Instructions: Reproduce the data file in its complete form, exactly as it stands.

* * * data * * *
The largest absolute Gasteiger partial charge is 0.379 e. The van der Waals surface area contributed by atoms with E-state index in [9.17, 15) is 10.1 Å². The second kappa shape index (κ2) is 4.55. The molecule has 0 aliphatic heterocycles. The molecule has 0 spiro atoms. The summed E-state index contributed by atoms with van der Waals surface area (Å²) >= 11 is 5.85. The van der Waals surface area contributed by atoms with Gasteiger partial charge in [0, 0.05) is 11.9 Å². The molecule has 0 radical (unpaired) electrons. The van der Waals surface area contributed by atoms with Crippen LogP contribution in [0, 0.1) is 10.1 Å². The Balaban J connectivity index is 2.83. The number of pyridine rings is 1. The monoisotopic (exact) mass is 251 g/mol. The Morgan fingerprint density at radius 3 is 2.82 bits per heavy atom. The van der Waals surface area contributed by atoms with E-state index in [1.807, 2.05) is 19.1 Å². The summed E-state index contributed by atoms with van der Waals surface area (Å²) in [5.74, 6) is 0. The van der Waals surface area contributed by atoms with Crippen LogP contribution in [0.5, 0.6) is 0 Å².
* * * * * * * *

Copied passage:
The largest absolute Gasteiger partial charge is 0.379 e. The van der Waals surface area contributed by atoms with E-state index in [9.17, 15) is 10.1 Å². The second kappa shape index (κ2) is 4.55. The molecule has 0 aliphatic heterocycles. The molecule has 0 spiro atoms. The summed E-state index contributed by atoms with van der Waals surface area (Å²) >= 11 is 5.85. The van der Waals surface area contributed by atoms with Gasteiger partial charge in [0, 0.05) is 11.9 Å². The molecule has 0 radical (unpaired) electrons. The van der Waals surface area contributed by atoms with Crippen LogP contribution in [0, 0.1) is 10.1 Å². The Balaban J connectivity index is 2.83. The number of pyridine rings is 1. The monoisotopic (exact) mass is 251 g/mol. The Morgan fingerprint density at radius 3 is 2.82 bits per heavy atom. The van der Waals surface area contributed by atoms with E-state index in [1.807, 2.05) is 19.1 Å². The summed E-state index contributed by atoms with van der Waals surface area (Å²) in [5.74, 6) is 0. The van der Waals surface area contributed by atoms with Crippen LogP contribution in [0.5, 0.6) is 0 Å².